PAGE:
The GW Law School bounced up three spots to 22nd in the annual U.S. News & World Report rankings, released earlier this month. Law school officials attribute the jump from last year mainly to an increase in applicants and a rise in LSAT scores.
The Law School’s ranking marks an improvement over last year, when it fell from 23rd to 25th in U.S. News’ annual graduate school rankings. This year GW shares the 22nd spot with Boston College and Notre Dame. Yale University claimed the top spot, repeating its performance in last year’s listing.
“While we are pleased to be ranked higher this year, we do not expect it to have any significant impact on the Law School,” said Ronald Trangsrud, senior associate vice president for academic affairs at the Law School.
This year the school received more than 11,400 applications, about 25 applicants for every seat in the entering class, Trangsrud said.
This year is also the fourth year in a row that the average LSAT score of the entering class rose by a full point, to 165 out of a possible 180, Trangsrud said.
“For the last three years the LSAT scores of our entering class have moved upward and we expect that trend to continue again this year,” he said, noting that GW is in the top percentile for number of applications received.
In addition to its overall ranking, the Law School’s environmental and international law programs were both ranked sixth in their categories, while the intellectual property law program was ranked second in the nation.
Trangsrud criticized the U.S. News ranking system, calling it “methodologically flawed and based upon an arbitrary mix of inputs, outputs and self-reported data.”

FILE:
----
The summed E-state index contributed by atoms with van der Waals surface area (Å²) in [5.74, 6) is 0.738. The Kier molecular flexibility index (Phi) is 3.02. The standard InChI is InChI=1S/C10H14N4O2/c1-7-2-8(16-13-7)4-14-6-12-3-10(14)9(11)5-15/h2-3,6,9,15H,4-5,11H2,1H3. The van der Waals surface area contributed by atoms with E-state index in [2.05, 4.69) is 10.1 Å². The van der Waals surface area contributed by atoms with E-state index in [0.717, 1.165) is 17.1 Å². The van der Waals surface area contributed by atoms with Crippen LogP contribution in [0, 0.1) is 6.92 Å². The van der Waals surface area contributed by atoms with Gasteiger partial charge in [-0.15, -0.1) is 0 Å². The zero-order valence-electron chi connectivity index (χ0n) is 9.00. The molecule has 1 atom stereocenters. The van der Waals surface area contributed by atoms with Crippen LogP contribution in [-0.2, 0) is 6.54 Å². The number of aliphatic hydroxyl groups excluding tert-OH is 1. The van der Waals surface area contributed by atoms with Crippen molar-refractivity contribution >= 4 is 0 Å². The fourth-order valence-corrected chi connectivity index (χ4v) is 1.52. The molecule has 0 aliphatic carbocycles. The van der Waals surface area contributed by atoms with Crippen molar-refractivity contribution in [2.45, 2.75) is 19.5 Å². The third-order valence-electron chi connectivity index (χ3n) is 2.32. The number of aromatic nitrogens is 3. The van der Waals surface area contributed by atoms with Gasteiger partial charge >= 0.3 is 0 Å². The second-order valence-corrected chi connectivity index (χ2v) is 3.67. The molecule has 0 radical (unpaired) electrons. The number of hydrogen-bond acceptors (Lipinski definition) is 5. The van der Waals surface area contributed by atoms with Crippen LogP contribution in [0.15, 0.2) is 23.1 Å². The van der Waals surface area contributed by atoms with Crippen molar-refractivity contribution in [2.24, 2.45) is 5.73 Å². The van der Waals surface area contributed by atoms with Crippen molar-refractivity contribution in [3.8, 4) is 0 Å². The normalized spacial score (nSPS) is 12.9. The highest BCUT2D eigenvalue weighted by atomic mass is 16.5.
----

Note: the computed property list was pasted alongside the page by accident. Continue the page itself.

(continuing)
The formula used to determine rankings considers peer assessments, assessments by lawyers and judges, undergraduate GPA and LSAT scores of the entering class, acceptance rate, student/faculty ratio, employment rates after graduation and bar exam passage rates.
“For example, we have one of the very best teaching faculties of any major law school in the country,” Law School Dean Michael Young said, noting this factor is left out of the rankings formula.
The Law School also ranked 18th in diversity of the student population.
Young said GW is ahead of other institutions in terms of African American diversity, while most other schools were ranked higher because of their percentage of Asian American students. African American students comprise 13 percent of the law student population.
“There’s definitely a very diverse student body here,” said first-year law student Myra Jen. “That’s one of the reasons you come to a school like GW. They should take pride in the diversity of their students.”
While Young said the Law School is deserving of the ranking, the listing is useful for another reason as well.
“You can learn from your peer institutions about ways in which the various arrangements of the law school, physical and otherwise, can be better deployed to improve the quality of the legal education offered,” he said.